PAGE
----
1 ft radius. It can't. It's only generating 100 ft-lbs of lifting force.

What you need now is gears. Let's put a 2 to 1 gearset between the engine crank and rope

pulley. Now the engine is still turning at 8000 rpms, but the pulley is turning at 4000 rpms, and

we've effectively doubled its leverage so torque measured at the pulley is 200 ft-lbs again.

Torque at pulley = 200 ft-lbs @ 4000 rpms. So it now can actually lift the 200 lb

weight directly, and at 4000 rpms, thats 4 times faster than our original engine. So 15 seconds

to lift the 200 lb weight up 6283 ft. Not bad. Moving a 200 lb weight up over 1 vertical

mile in only 15 seconds. (Note, 100 ft-lbs * 8000 / 5252 = 200 ft-lbs * 4000 / 5252)

One interesting side note. It's possible for an engine or motor to make torque at 0 rpms.

A steam train engine, for instance has a direct drive from pistons to wheels so when it

needs to get moving it can actually generate some ungodly number like 10000 ft-lbs of

torque at 0 rpms and thus by our formula HP = 1000 ft-lbs * 0 / 5252 = 0 hp. Cute eh?

Electric motors also can do this. That's why diesel train engines drive use electric motors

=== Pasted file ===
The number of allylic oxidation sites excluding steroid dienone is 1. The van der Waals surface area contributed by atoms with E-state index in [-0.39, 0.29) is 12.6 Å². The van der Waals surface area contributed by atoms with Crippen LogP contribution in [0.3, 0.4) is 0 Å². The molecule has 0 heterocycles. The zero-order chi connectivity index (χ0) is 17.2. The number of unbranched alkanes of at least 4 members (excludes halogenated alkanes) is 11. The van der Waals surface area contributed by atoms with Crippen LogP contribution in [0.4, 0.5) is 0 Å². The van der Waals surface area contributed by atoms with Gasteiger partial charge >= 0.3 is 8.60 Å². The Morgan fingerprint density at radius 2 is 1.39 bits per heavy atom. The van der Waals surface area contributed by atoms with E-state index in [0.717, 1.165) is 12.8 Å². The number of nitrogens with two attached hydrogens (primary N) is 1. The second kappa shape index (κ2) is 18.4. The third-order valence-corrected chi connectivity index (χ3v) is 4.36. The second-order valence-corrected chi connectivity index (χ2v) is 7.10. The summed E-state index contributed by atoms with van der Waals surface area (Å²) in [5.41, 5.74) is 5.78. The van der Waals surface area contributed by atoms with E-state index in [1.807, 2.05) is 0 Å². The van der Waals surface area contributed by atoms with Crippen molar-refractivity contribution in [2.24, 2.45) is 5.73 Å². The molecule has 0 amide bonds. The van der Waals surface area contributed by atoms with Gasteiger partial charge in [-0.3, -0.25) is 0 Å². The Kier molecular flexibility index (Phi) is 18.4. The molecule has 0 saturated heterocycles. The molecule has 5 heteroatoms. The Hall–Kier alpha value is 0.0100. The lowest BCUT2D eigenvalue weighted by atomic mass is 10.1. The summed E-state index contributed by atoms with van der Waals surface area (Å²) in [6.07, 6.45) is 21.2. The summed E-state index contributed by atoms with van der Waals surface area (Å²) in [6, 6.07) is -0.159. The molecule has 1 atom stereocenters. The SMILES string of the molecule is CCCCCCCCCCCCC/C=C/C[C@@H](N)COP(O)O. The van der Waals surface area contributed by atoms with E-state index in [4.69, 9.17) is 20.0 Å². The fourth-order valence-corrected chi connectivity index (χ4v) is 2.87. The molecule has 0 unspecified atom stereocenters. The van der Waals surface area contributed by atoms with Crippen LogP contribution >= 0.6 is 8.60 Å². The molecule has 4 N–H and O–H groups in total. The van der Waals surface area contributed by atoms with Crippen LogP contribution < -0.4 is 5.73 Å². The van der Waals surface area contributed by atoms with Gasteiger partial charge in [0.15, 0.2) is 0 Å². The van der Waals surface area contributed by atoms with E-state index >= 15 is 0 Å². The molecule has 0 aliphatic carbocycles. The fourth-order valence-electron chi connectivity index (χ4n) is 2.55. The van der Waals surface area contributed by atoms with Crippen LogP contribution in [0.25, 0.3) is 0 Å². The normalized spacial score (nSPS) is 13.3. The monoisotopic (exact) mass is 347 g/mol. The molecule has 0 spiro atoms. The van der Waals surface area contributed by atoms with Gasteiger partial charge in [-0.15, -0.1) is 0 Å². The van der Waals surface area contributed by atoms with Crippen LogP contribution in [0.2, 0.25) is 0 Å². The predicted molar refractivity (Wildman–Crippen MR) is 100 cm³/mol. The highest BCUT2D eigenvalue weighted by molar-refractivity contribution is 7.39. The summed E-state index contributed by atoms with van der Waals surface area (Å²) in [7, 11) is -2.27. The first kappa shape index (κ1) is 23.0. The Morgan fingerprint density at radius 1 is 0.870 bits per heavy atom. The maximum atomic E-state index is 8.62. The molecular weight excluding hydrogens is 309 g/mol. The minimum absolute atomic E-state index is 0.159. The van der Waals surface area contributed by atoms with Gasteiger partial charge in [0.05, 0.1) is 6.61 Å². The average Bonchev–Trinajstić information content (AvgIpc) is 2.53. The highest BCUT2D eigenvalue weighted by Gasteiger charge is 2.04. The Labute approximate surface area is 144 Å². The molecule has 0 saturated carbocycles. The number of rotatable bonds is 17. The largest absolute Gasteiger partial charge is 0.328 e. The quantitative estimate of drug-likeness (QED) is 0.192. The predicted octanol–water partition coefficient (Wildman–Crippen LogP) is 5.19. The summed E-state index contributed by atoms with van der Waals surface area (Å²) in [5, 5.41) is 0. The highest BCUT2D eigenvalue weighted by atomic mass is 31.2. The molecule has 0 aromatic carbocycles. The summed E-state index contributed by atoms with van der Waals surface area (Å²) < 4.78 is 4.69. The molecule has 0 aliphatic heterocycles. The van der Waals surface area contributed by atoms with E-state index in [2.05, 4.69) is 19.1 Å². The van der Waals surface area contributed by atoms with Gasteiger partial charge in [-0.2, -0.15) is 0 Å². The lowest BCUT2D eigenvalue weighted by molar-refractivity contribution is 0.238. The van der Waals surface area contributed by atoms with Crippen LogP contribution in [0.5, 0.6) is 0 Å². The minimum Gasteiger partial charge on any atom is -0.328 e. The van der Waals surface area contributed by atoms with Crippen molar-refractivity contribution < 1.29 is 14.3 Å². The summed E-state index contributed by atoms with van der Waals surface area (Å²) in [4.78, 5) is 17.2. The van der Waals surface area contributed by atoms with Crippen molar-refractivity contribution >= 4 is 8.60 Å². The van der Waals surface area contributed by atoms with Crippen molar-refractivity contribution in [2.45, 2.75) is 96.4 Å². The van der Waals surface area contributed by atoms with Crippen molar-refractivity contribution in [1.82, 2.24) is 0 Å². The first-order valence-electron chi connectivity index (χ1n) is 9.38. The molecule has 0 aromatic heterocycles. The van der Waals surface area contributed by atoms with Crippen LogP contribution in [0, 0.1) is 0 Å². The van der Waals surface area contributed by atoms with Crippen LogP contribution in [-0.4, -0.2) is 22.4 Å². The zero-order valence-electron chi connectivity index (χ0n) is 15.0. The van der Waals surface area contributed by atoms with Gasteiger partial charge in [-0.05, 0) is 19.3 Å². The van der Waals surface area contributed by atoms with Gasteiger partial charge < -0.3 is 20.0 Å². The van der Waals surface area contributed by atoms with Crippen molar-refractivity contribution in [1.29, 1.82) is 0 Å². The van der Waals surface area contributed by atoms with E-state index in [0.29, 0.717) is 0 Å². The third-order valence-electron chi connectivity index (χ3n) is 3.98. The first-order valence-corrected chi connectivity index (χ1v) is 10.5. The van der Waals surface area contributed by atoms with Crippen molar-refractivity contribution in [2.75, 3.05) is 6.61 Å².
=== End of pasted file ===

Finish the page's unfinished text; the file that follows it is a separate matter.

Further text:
to turn the wheels, and a big nearly constant rpm engine to power the generator that

powers the motors.

Summary so far.

So torque lifts the weight. We can convert low engine torque (Honda engine)

into high usable torque through gearing, but at the cost of speed.

Horspower tells you how fast the weight can be lifted at a constant angular velocity.

Ok.. In the next post I'll explain how this relates to acceleration.

So what's the whole deal with the "torque curve" and why's it important to acceleration?

Well.. only being able to make good torque at a single rpm is not very useful for a road going vehicle.

It's ok for a train engine driving a generator, or factory motor, but no sense for a car. If you

only make useful torque at the crank in a very narrow range of rpms then you need lots and

lots of gears to keep the torque at the wheels in a useable range as your vehicle's speed

increases. Maximum acceleration of a car is made possible by maximizing your output

torque at the wheels at ALL times. Let's say the torque curve for our original engine that